Romancing the Railroad:
Part 1: How Bluemont Citizens Brought the Railway to Bluemont in 1900
Many know that the railroad came to Snickersville in 1900, reportedly making its initial run onthe first Independence Day of the Twentieth Century. Many also know that at the suggestion of the railway company, and in the hope that a more upscale name might draw a stronger trade of summer visitors, the people of Snickersville acquiesced in changing the village’s name to “Bluemont.”
Many people know that story. But few know the story of what the citizens of Snickersville did for themselves to make the railway extension happen. They notified the public, organized themselves to conduct business, subscribed and collected money to construct the depot, and handled legal considerations around obtaining the right of way and adjusting “damages.” All these actions helped make the railway extension from Round Hill to Bluemont become a reality.
Volney Osburn (December 19, 1852 – May 30, 1942) played a leading role in this citizen effort. Son of Phineas Osburn and Elizabeth Ann Hope, the 1870 Census finds Volney at age 17, living in Loudoun County with his father and three younger brothers and sisters. Volney married Virginia Humphrey (January 24, 1878) and they had one child, Pearl (born October 28, 1878).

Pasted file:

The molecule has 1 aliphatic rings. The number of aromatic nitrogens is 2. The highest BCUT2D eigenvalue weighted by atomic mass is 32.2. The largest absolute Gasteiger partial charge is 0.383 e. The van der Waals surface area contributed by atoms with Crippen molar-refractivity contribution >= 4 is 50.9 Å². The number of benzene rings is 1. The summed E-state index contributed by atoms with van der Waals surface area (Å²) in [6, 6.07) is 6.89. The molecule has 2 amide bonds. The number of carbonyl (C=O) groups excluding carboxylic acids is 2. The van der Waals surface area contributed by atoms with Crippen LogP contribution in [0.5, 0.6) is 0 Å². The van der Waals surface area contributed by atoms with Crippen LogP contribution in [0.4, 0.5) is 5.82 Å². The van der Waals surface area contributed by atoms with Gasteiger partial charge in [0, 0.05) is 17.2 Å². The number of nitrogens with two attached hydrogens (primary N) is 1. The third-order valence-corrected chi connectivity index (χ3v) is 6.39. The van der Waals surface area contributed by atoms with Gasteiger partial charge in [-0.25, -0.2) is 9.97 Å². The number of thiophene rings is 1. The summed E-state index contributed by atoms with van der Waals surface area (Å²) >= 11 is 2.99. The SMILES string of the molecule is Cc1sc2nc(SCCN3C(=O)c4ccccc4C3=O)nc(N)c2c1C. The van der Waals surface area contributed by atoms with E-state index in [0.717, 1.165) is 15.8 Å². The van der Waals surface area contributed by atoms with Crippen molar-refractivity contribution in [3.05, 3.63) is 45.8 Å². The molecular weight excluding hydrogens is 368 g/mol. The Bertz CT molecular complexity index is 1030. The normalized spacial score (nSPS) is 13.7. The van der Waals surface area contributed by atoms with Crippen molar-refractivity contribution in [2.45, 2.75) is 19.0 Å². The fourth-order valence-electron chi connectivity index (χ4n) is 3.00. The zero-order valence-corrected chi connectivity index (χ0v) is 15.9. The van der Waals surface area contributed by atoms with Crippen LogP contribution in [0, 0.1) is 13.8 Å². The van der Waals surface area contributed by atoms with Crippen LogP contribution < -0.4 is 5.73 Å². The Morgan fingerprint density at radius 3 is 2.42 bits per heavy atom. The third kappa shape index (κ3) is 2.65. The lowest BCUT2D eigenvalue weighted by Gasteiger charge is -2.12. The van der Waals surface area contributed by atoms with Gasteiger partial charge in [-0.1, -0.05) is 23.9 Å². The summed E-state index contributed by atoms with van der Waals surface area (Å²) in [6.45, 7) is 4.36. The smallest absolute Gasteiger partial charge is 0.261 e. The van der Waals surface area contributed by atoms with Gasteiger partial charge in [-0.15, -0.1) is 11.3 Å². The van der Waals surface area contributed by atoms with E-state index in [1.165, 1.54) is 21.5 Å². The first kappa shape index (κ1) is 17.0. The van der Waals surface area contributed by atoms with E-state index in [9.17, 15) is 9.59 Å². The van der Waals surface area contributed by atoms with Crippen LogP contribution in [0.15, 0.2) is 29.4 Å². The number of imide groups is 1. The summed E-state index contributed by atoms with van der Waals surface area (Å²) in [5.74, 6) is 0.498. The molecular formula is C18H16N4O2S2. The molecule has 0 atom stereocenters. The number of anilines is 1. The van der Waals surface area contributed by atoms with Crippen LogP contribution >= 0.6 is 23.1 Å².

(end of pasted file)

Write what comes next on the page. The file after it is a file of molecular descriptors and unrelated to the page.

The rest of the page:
In addition to being a farmer who specialized in raising Tamworth hogs, and who eagerly wanted a railroad extension to Snickersville so he could more easily ship them, Volney Osburn had acted as executor of many estates. His farm lay in the planned path of the tracks. He understood legal papers and was in the habit of carefully saving his business records. His papers from the turn of the century have come down through the family to this day.
Judy Anderson, great-grandaughter of Volney Osborn, grew up in Bluemont. She and her husband Bud Anderson now live just outside Bluemont Village, off Route 7, on the same farm Volney purchased in 1898. On October 24, 1997 this farm and house were awarded a Virginia Century Farm award in recognition that the farm has been continuously farmed by the same family for 100 years.
Judy and Bud Anderson graciously lent these documents so they could be transcribed, scanned, and digitized, and provided insights of their own on the story.